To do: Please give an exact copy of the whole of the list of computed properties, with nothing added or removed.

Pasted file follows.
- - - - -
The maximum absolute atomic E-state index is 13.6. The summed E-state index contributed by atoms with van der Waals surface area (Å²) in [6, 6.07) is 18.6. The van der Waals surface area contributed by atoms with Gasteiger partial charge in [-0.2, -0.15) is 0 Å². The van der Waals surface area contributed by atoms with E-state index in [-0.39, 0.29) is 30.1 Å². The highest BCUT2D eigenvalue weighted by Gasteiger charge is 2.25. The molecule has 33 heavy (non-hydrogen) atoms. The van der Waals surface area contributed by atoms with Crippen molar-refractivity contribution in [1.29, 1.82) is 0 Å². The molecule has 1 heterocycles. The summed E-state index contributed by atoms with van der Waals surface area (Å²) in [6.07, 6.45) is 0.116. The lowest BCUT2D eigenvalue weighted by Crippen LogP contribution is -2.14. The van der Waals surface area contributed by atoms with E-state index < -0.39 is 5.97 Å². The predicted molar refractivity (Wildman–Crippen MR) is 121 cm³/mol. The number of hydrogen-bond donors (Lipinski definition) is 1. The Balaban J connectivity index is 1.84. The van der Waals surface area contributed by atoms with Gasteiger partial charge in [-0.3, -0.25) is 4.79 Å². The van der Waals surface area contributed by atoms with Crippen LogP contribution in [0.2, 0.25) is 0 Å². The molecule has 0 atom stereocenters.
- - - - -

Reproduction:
The maximum absolute atomic E-state index is 13.6. The summed E-state index contributed by atoms with van der Waals surface area (Å²) in [6, 6.07) is 18.6. The van der Waals surface area contributed by atoms with Gasteiger partial charge in [-0.2, -0.15) is 0 Å². The van der Waals surface area contributed by atoms with E-state index in [-0.39, 0.29) is 30.1 Å². The highest BCUT2D eigenvalue weighted by Gasteiger charge is 2.25. The molecule has 33 heavy (non-hydrogen) atoms. The van der Waals surface area contributed by atoms with Crippen molar-refractivity contribution in [1.29, 1.82) is 0 Å². The molecule has 1 heterocycles. The summed E-state index contributed by atoms with van der Waals surface area (Å²) in [6.07, 6.45) is 0.116. The lowest BCUT2D eigenvalue weighted by Crippen LogP contribution is -2.14. The van der Waals surface area contributed by atoms with E-state index < -0.39 is 5.97 Å². The predicted molar refractivity (Wildman–Crippen MR) is 121 cm³/mol. The number of hydrogen-bond donors (Lipinski definition) is 1. The Balaban J connectivity index is 1.84. The van der Waals surface area contributed by atoms with Gasteiger partial charge in [-0.3, -0.25) is 4.79 Å². The van der Waals surface area contributed by atoms with Crippen LogP contribution in [0.2, 0.25) is 0 Å². The molecule has 0 atom stereocenters.